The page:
Old St. Andrews



The Strange Case of Charles Briscoe



The St. Andrews Beacon, July 24, 1902

In a sheltered corner of the ancient burial ground of St. Andrews, protected by narrow wooden palings, stands a plain white marble table, which tells the above simple tale. Weather-beaten and moss-grown the stone is, but it still stands erect—in marked contrast to many others about it. The inscription is plainly discernible. To the wayfarer who knows nothing and cares less of the early history of St. Andrews and of the occupants of this humble tomb, the story told by the marbled page has little of interest, yet beneath the grave there lies hidden from mortal eyes a romance of real life such as the novelist's pen has seldom written:—a romance in which no less a personage than a king of England is alleged to have played s leading part.

The story has been closely guarded for many years, but with the death of the immediate members of the family the necessity for further concealment has been to a great extent removed. Charles Joseph Briscoe was an Englishman by birth and was the reputed son of King George IV, his mother being said to be one of the ladies of the court with whom he had fallen in love. In order probably that he should be out of the reach of gossips of the court—for there were gossips in those days as there are now—he was appointed to a position in the Imperial Customs at St. Andrews. Capt. Grant being at the same time the chief officer here.

There are a few people now living who can remember Mr. Briscoe and who can recall him riding around the streets of St. Andrews in his scarlet hunting coat. He was tall man, of an autocratic disposition; would brook no interference and dept himself aloof from the common people. His wife was a lady of much culture and refinement and had been at court in England before coming to this country. Upon her husband's demise she was under the necessity of supporting herself by teaching school. Some of the old people of the town were among her pupils. They can easily recall the stately, dignified figure of the old lady as she appeared in her school-room, with a white ruffed Elizabeth collar about her neck and gold-headed cane in her hand.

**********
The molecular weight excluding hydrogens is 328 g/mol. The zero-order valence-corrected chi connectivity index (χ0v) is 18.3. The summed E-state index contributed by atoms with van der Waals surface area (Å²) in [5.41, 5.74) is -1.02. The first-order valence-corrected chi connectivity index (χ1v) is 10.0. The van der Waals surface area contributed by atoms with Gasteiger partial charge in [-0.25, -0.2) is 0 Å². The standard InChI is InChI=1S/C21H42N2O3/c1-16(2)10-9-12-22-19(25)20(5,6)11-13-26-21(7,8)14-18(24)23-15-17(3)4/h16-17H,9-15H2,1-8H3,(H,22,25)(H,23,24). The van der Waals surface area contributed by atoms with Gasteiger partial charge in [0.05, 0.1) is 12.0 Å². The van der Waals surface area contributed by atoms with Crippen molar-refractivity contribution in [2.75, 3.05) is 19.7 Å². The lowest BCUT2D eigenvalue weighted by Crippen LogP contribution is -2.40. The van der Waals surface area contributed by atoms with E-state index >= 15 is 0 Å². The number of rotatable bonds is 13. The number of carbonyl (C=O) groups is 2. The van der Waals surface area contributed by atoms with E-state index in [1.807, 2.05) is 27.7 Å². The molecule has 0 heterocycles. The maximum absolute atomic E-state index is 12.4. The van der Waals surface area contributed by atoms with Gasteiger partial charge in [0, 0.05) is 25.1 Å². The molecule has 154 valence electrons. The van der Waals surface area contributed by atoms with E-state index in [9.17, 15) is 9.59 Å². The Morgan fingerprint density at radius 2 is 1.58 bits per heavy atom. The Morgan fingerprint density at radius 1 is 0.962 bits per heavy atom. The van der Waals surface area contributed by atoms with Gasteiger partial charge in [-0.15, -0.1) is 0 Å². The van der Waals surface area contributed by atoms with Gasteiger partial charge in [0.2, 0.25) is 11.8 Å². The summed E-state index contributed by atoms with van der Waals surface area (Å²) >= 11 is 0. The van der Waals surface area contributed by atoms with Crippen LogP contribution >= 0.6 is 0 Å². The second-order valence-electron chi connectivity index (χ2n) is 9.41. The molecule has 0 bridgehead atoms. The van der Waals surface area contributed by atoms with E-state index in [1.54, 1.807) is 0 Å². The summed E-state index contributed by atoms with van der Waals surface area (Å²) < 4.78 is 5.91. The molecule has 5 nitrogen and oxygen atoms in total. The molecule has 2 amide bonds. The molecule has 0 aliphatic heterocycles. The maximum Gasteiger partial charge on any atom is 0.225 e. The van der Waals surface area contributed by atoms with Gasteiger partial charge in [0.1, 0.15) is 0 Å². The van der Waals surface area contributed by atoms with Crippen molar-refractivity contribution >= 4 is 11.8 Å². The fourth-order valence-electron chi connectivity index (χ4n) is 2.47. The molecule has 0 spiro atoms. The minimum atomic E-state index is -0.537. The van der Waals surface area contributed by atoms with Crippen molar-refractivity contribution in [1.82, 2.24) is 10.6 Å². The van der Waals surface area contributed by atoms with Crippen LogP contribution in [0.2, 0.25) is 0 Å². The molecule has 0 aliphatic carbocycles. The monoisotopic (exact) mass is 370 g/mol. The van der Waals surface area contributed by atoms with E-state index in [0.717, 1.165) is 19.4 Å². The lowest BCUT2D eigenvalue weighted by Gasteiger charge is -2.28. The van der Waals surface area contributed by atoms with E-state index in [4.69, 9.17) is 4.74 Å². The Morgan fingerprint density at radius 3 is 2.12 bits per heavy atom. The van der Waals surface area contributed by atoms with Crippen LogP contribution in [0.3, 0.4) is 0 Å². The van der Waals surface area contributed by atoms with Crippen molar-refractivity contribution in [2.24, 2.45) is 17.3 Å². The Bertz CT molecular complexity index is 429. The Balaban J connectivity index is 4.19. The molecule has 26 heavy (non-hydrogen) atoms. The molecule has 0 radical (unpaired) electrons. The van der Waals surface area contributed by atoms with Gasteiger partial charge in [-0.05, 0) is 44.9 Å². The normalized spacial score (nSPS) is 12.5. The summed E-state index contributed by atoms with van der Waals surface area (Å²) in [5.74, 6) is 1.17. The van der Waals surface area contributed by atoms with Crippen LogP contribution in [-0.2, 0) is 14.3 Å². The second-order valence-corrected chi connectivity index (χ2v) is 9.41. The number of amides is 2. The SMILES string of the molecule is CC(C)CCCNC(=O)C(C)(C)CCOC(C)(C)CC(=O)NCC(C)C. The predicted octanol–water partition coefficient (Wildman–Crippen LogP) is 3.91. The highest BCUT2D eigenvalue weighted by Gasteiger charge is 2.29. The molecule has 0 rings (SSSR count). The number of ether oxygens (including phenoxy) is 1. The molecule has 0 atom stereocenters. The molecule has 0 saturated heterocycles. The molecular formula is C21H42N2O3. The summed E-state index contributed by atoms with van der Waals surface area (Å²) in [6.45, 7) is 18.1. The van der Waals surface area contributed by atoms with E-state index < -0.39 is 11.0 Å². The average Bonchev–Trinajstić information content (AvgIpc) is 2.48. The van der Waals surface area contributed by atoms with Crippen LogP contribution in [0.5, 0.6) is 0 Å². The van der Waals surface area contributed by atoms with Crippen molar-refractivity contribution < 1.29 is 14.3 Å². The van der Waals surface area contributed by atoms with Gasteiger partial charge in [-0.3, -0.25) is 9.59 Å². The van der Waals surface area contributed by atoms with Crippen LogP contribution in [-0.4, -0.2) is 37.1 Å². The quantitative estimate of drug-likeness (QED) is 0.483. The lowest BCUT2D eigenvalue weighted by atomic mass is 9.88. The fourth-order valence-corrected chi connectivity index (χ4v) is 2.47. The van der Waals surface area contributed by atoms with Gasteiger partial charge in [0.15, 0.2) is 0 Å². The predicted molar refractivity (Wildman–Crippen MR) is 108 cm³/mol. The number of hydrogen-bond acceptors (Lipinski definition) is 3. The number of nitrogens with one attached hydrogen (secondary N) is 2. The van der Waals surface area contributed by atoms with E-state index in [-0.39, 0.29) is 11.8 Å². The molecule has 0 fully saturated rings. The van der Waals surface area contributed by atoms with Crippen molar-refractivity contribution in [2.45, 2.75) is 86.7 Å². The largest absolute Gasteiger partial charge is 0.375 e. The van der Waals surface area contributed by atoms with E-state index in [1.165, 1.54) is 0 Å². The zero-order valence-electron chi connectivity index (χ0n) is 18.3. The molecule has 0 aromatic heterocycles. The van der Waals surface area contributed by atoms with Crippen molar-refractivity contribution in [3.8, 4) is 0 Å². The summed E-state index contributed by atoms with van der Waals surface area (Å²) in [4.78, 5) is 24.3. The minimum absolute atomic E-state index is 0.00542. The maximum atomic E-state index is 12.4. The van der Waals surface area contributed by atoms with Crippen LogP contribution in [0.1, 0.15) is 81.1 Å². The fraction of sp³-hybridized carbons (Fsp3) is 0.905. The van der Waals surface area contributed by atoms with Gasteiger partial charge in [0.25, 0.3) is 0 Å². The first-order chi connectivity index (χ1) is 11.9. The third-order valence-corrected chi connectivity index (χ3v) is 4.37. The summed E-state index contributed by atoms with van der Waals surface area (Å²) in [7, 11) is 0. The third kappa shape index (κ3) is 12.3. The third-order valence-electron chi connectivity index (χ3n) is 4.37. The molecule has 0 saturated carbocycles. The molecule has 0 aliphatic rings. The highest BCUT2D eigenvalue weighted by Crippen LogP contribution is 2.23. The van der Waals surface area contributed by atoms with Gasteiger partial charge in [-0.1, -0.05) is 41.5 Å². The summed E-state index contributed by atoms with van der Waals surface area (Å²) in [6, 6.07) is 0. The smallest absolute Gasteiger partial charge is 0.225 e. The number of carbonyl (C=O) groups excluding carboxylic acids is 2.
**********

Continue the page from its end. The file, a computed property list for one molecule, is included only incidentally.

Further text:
It was generally expected that upon Mr. Briscoe's death the mystery surrounding his life would be revealed, but the secret was hidden in the grave, where so many secrets are hidden. In his will, he left instructions that upon the death of the last of his children his grave should be opened, when papers would be found upon his body, which would reveal the history of his life and make clear all that was doubtful concerning his birth. It was nearly sixty years afterward that the last of the name passed form earth. Then, in the presence of two St. Andrews gentlemen, who have died within a few years, and a grandson of the deceased—who holds a responsible position in St. John—the grave was opened.

But the precaution of enclosing the papers within a metallic or other suitable casket had not been taken, so that when the light touched hem they crumbled into dust, and the secret that had been so jealously guarded still reMained the property of the tomb. A medallion portrait of the deceased's wife was found in the coffin and is now among the priceless treasures which the deceased's grandson has in his possession. It is somewhat dimmed by its long imprisonment in the grave, but the features are still recognized by those who knew the old lady.